Shifts in Drug Use Behavior Among Electronic Dance Music Partygoers in New York During COVID-19 Social Distancing.
Subst Use Misuse. 2020 Dec 14;:1-7
Authors: Palamar JJ, Le A, Acosta P
Background: Little is known about how COVID-19-related social distancing has affected illegal drug use. We surveyed electronic dance music (EDM) partygoers-a population known for high levels of drug use-to determine whether their drug use patterns had changed during state-mandated social distancing in New York. Methods: Individuals were recruited online and screened for eligibility throughout April and May 2020. We surveyed 128 eligible adults and queried, retrospectively, whether their drug use behavior had changed during COVID-19-related social distancing. Results: Most participants reporting past-three-month use reported decreased frequency of use during COVID-19-related social distancing. Specifically, 78.6% reduced frequency of use of cocaine, 71.1% reduced frequency of use of ecstasy/MDMA/Molly, and 68.0% reduced frequency of use of LSD. Although some participants reported increased frequency of use of cocaine (7.1%), ecstasy (7.9%), or LSD (12.0%), 35.0% reported increased frequency of cannabis use. Most (66.7%) of those reporting cocaine use reduced the amount used. The majority of those reporting use of cannabis, ecstasy, cocaine, and/or LSD reported that drug cost (80.0-84.0%) and drug quality (84.2-92.0%) did not change during social distancing. Having a college degree was associated with higher odds for decreasing frequency of cannabis use. Older participants (ages ≥23) were at lower odds for decreasing frequency of cocaine use, as were those earning >$500 per week, and participants who attended EDM events biweekly or more often were at higher odds for decreasing frequency of LSD use. Conclusions: Participants in this sample tended to reduce party drug use during COVID-19-related social distancing.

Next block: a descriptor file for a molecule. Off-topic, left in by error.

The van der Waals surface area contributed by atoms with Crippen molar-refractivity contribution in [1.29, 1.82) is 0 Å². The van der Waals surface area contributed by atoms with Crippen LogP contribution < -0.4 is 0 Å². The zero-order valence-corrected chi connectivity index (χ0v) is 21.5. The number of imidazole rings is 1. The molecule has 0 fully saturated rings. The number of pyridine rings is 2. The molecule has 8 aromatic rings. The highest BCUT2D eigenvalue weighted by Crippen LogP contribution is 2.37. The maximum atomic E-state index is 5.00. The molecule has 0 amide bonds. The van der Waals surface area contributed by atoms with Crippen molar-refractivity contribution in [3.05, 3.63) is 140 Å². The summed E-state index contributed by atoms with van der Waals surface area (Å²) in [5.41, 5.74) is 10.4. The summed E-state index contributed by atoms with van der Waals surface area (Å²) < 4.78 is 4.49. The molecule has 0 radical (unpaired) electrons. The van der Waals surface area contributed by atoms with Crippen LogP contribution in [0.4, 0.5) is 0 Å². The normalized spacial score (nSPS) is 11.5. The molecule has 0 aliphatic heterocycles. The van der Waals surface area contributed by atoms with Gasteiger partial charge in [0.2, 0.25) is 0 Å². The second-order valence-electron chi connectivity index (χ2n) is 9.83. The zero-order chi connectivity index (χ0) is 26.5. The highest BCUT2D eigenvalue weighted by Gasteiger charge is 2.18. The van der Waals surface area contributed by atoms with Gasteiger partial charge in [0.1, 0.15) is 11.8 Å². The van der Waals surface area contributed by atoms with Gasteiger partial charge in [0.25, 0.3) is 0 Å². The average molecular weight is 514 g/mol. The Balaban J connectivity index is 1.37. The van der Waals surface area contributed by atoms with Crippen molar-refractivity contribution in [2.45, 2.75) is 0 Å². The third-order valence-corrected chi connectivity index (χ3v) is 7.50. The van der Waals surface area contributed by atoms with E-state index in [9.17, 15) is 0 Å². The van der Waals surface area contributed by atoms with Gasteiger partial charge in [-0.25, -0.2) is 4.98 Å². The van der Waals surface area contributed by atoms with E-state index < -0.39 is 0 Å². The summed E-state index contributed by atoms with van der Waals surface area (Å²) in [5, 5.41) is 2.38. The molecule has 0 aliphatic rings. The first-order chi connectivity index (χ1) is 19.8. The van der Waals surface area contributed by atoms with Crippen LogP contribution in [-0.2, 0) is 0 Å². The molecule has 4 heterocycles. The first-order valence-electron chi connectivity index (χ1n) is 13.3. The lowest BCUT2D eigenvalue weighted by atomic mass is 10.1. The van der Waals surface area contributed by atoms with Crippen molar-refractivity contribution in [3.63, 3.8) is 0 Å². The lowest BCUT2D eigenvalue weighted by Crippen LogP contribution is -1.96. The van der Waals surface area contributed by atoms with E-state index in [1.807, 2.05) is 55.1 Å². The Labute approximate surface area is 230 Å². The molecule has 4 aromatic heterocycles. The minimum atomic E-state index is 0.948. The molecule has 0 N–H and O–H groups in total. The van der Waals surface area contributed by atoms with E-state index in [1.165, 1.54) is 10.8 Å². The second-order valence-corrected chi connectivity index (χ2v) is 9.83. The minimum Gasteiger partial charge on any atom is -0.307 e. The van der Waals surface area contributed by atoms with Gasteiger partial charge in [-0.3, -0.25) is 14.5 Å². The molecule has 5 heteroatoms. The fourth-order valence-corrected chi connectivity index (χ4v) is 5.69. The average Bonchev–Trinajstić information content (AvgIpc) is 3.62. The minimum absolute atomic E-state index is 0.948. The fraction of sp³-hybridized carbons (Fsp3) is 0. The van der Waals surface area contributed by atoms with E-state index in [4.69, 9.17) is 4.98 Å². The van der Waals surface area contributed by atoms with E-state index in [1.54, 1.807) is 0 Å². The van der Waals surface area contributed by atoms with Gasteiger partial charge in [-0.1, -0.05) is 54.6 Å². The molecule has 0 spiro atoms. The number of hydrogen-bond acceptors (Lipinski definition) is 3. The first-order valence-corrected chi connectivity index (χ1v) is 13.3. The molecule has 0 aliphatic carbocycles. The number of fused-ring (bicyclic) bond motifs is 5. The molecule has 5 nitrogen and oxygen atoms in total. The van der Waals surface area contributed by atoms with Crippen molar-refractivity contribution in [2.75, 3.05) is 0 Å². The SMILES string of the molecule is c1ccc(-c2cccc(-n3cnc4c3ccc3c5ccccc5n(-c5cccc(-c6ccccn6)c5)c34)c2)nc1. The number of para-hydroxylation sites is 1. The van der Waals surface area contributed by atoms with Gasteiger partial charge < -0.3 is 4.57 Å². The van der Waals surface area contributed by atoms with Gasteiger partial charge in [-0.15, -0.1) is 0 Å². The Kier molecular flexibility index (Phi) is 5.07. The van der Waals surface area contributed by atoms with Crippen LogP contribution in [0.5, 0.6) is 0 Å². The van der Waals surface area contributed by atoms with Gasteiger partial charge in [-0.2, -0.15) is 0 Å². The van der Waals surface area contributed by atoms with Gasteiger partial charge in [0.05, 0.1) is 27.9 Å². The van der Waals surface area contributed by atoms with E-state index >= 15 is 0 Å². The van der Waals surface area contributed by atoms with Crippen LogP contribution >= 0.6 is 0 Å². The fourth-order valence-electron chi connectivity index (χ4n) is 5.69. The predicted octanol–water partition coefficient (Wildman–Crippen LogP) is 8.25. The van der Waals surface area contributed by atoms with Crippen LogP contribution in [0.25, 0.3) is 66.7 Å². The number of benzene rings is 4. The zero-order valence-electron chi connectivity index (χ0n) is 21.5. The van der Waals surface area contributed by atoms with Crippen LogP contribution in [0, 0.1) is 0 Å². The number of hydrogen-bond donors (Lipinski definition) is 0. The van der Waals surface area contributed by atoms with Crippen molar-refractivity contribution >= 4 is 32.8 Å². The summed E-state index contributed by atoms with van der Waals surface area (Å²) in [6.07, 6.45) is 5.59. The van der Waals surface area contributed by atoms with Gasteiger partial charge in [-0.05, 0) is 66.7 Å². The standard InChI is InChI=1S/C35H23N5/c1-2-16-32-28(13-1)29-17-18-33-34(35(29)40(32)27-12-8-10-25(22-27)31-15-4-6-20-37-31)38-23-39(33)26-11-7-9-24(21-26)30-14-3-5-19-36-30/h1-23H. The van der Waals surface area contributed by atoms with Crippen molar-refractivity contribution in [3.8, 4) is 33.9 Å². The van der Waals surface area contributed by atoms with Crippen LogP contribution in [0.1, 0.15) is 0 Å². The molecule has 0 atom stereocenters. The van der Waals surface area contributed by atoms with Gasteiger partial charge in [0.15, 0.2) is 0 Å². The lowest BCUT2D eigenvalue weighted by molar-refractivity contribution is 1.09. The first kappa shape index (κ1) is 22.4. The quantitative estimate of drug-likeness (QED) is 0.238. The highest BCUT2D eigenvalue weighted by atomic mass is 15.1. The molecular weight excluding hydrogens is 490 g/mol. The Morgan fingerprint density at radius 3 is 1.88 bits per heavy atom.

PMID: 33317365 [PubMed – as supplied by publisher]
Source: ncbi 2